First, Google is getting even smarter about serving up relevant information. Its BERT guidelines show how the search giant is now starting to use natural language processing to better understand what people are looking for and show them the right results. This means eCommerce retailers have to get even smarter about optimizing their sites correctly. It also means relevant content has become more important, as trying to “trick” Google is even less of a viable or sustainable strategy than ever. So focus on creating good content, and make sure your keywords are relevant and flow organically into what you write.
And second, voice search is now a huge phenomenon, driven jointly by increased use of mobile devices and smart speakers. So many people now ask conversational questions instead of typing keywords to get the answers they need.
You still need to optimize for traditional keywords, however, it’s also a good idea to optimize for voice, and build questions and answers into your content. Phrase questions the way web users ask them, and include short answers on your pages. You’ve probably seen eCommerce sites including Q&A sections on product pages—those can help with conversational searches.
One way to find the right questions to include on your pages: The “people also asked” section that comes up in some Google search results.
Another good resource for finding questions is AnswerThePublic. In the example below, you can see questions from buyers interested in surge protectors—which, if you sell surge protectors, you could then incorporate into a category or product page.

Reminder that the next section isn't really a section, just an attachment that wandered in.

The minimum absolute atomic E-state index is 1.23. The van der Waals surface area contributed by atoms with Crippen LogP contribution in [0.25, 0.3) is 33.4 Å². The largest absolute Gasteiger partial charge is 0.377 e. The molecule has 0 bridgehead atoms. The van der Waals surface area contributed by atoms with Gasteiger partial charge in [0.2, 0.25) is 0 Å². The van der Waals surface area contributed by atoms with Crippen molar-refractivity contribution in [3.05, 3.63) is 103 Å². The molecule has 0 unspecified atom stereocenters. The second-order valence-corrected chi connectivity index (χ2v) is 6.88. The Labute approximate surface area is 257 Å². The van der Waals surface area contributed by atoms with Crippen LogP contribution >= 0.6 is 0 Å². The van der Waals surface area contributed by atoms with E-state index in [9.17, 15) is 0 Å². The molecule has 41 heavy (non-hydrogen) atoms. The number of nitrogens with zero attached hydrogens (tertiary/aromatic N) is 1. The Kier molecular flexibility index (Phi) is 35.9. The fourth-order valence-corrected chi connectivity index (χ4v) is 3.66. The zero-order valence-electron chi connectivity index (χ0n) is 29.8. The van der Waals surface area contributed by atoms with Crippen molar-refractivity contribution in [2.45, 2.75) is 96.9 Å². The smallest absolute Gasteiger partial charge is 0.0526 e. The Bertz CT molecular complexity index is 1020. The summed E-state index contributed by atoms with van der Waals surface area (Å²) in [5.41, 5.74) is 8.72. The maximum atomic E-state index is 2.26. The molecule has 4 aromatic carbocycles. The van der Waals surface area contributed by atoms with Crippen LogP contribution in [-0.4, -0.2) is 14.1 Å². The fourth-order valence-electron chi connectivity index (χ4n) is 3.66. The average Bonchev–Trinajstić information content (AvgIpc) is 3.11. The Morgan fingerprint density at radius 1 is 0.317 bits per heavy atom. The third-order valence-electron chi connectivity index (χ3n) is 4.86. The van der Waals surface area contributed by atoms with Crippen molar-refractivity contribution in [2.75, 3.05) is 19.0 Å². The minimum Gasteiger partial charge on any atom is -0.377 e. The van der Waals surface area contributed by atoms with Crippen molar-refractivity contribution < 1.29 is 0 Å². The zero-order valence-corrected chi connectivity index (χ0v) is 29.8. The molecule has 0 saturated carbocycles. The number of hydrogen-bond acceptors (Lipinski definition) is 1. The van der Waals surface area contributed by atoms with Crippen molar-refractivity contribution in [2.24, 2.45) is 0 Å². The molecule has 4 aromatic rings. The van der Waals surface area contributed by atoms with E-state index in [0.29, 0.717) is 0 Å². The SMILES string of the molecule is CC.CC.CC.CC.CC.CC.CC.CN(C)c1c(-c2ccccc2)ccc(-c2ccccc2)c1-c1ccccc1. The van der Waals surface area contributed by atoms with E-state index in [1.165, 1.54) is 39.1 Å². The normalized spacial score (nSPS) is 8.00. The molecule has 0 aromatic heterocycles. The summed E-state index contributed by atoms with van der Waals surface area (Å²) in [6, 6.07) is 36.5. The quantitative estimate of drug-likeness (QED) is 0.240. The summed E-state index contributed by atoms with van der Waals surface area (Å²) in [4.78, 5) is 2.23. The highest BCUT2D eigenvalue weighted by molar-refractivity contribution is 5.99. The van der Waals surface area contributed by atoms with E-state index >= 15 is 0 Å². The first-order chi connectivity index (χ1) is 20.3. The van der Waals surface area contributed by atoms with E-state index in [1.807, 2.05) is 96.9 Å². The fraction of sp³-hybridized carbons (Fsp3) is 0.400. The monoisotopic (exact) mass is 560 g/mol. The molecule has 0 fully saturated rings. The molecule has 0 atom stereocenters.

It’s essential to optimize your eCommerce site to help as many customers as possible find what they need—so, of course, they buy from you. Here’s a recap of some of the key points we covered on using keywords for your eCommerce SEO.
- Using keywords correctly helps bring traffic to your eCommerce website.
- There are different kinds of keyword intent, all of which have a place when optimizing an eCommerce site.
- Know that transactional keywords target those who are ready to buy, but you also need other types of keywords to give people the information they need before a purchase.
- LSI keywords help give context to your content, assisting Google’s efforts to figure out whether your page is the right result for a user’s search.
- Find the right keywords for your site by using Google, Amazon, SEMrush, and other SEO and keyword tools.
- Avoid keyword cannibalization by optimizing each page for a single head keyword, and some related long-tail keywords as well.
- The future of search is getting smarter; so make sure your content is relevant and helpful, and consider adding a Q&A section to your pages to help with conversational searches.